On Thursday, Oct. 10, representatives of Michigan farmers and growers gathered for a press conference to advocate new laws on immigration reform. The meeting took place at the headquarters of the Christian Reformed Church, the denomination that owns Calvin College.
The CRC itself has been fighting for immigration reform since around 2007, so its Office of Social Justice (OSJ) was happy to host the meeting.
CRC leaders believe that fighting for immigration reform is an issue of justice. On its website, OSJ compares the issue of immigration to the story of the Good Samaritan, quoting Leviticus 19:16: “Don’t stand idly by while your neighbor bleeds.”
“We lure people in [to the country] with all these job openings, but don’t pay them well and make it so difficult for them to work legally,” said Marie Vogel, who works for the OSJ. “If we cannot offer them citizenship or an easy pathway to that, it’s pretty inhumane.”
The event was organized by Michigan United, a coalition of over 100 faith, labor, business, social service and civil rights members all across Michigan, fighting for the rights of homeowners, renters, immigrant workers, families and students (from miunited.org).
Michigan United is trying to get those affected by immigration laws to speak up, and then connect them to legislators who can do something about it.
“We hosted the meeting because we care passionately about immigration reform, and the media isn’t likely to go to a farm for a press conference,” said Vogel.
One-third of all CRC members live in Michigan, added Vogel, and many of those members are farmers and growers. So, the CRC felt very connected to the agricultural issue.
According to the OSJ, immigration laws are so strict and the process to gain citizenship or a work visa is so difficult that migrant workers are not coming to fill the jobs they usually do out of fear of deportation. Much of the harvesting workforce in Michigan is made up of migrant workers. Without them, a large portion of this year’s crops is rotting in the fields, unpicked.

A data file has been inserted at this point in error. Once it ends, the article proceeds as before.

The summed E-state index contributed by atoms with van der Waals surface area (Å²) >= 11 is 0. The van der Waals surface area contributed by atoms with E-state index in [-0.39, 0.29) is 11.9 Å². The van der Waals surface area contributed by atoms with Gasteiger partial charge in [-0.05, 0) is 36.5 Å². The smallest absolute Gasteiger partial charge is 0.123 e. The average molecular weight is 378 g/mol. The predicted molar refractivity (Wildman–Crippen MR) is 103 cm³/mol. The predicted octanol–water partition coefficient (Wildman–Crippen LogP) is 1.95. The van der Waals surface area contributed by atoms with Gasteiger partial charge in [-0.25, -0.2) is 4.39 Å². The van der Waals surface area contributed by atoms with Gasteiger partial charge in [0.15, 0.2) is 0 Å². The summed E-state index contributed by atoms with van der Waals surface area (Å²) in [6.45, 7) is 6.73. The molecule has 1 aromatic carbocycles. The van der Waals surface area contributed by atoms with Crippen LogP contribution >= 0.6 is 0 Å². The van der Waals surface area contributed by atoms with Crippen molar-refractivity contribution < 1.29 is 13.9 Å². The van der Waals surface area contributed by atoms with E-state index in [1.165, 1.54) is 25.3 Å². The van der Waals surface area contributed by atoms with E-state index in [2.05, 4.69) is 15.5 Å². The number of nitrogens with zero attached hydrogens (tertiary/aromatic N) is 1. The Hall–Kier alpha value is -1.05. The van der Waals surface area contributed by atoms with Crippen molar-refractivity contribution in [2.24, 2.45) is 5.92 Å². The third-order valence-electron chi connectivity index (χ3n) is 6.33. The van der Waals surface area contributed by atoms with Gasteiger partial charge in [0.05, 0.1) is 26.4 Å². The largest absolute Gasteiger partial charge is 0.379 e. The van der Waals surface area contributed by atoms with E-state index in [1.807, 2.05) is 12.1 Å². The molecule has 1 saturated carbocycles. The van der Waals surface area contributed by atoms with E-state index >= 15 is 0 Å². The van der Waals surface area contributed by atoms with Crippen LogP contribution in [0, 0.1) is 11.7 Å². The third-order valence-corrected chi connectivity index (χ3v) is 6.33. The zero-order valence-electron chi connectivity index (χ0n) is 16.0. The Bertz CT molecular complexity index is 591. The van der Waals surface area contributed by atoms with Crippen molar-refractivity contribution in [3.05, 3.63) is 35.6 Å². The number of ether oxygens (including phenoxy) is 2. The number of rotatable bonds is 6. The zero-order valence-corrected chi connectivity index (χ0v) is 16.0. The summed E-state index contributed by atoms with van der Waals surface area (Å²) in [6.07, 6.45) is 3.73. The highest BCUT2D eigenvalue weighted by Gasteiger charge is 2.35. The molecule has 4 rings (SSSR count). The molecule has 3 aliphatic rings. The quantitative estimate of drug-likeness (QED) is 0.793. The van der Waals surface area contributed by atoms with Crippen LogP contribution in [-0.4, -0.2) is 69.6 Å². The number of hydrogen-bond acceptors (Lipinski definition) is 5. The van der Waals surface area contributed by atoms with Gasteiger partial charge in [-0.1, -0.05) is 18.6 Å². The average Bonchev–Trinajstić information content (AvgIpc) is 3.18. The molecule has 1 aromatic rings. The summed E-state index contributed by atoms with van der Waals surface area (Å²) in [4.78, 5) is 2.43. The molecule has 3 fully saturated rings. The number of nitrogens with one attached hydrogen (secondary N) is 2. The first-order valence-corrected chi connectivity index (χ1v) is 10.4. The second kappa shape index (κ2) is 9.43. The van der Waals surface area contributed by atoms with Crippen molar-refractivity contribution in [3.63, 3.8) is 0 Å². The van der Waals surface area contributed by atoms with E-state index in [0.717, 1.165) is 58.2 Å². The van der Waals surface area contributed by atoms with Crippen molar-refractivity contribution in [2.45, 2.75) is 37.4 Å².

At the press conference, Tom Stenzel, a Washington lobbyist for the United Fresh Produce Association, described how the inefficiency of immigration laws is affecting the agricultural industry.
“Across the country, states like Michigan with the highest production levels of fruits and vegetables are facing chronic and deepening labor shortages,” said Stenzel . “Although fruit and vegetable growers pay highly competitive wages, realistically we must rely on foreign-born labor to harvest and pack our crops.”
Diane Smith, executive director of the Michigan Apple Committee, said that the workforce to harvest Michigan’s apple crop is currently down 20 percent. Growers are taking extra measures such as working night shifts to try and get the crop harvested.
According to Michigan Department of Agriculture and Rural Development Commissioner Don Coe, migrant workers are essential to the agricultural workforce because farm work, which pays a competitive average wage of $9 an hour, is unappealing to most Michigan residents.
“We will always need a new workforce to take the jobs our current workforce does not want to do,” said Coe.
A bill on comprehensive immigration reform was passed this summer in the U.S. Senate, but is being stalled in the House of Representatives.
Michigan produces the second-largest number of crops among all states. Half of the state’s farm-gate value is specialty crops, which are often hand-picked, trimmed and packed by a short-term migratory workforce native to Mexico and Latin America. Agriculture is a $91.4 billion industry in Michigan and employs more than 1 million Michigan residents.